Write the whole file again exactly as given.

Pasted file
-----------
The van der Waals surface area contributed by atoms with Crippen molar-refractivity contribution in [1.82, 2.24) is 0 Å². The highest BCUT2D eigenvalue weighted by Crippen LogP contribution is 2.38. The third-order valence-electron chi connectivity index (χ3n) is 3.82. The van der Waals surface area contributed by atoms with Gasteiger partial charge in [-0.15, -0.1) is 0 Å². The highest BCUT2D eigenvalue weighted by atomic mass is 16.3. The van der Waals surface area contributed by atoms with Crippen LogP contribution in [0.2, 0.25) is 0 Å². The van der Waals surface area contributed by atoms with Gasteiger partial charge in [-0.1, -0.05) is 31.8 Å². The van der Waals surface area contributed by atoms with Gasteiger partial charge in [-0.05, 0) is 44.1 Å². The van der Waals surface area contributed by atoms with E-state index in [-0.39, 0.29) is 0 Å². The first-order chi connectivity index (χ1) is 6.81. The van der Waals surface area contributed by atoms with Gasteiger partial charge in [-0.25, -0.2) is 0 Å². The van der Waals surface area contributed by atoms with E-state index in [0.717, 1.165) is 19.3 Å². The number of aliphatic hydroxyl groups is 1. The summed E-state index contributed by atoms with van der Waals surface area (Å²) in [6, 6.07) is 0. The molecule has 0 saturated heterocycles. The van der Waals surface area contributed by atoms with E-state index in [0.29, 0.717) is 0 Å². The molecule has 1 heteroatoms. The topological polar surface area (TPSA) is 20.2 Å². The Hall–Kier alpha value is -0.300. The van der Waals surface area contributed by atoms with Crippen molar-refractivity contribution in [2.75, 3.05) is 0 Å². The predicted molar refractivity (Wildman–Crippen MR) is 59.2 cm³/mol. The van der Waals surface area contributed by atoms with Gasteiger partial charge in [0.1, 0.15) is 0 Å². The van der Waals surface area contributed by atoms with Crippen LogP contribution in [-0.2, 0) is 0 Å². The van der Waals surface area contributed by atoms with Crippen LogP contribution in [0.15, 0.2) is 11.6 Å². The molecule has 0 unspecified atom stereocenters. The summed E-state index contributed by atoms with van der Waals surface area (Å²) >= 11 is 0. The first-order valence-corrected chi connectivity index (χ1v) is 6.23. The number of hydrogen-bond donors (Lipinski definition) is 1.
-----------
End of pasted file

The van der Waals surface area contributed by atoms with Crippen molar-refractivity contribution in [1.82, 2.24) is 0 Å². The highest BCUT2D eigenvalue weighted by Crippen LogP contribution is 2.38. The third-order valence-electron chi connectivity index (χ3n) is 3.82. The van der Waals surface area contributed by atoms with Gasteiger partial charge in [-0.15, -0.1) is 0 Å². The highest BCUT2D eigenvalue weighted by atomic mass is 16.3. The van der Waals surface area contributed by atoms with Crippen LogP contribution in [0.2, 0.25) is 0 Å². The van der Waals surface area contributed by atoms with Gasteiger partial charge in [-0.1, -0.05) is 31.8 Å². The van der Waals surface area contributed by atoms with Gasteiger partial charge in [-0.05, 0) is 44.1 Å². The van der Waals surface area contributed by atoms with E-state index in [-0.39, 0.29) is 0 Å². The first-order chi connectivity index (χ1) is 6.81. The van der Waals surface area contributed by atoms with Gasteiger partial charge in [-0.25, -0.2) is 0 Å². The van der Waals surface area contributed by atoms with E-state index in [0.717, 1.165) is 19.3 Å². The number of aliphatic hydroxyl groups is 1. The summed E-state index contributed by atoms with van der Waals surface area (Å²) in [6, 6.07) is 0. The molecule has 0 saturated heterocycles. The van der Waals surface area contributed by atoms with E-state index in [0.29, 0.717) is 0 Å². The molecule has 1 heteroatoms. The topological polar surface area (TPSA) is 20.2 Å². The Hall–Kier alpha value is -0.300. The van der Waals surface area contributed by atoms with Crippen molar-refractivity contribution in [2.75, 3.05) is 0 Å². The predicted molar refractivity (Wildman–Crippen MR) is 59.2 cm³/mol. The van der Waals surface area contributed by atoms with Gasteiger partial charge in [0.1, 0.15) is 0 Å². The van der Waals surface area contributed by atoms with Crippen LogP contribution in [-0.2, 0) is 0 Å². The van der Waals surface area contributed by atoms with Crippen LogP contribution in [0.15, 0.2) is 11.6 Å². The molecule has 0 unspecified atom stereocenters. The summed E-state index contributed by atoms with van der Waals surface area (Å²) >= 11 is 0. The first-order valence-corrected chi connectivity index (χ1v) is 6.23. The number of hydrogen-bond donors (Lipinski definition) is 1.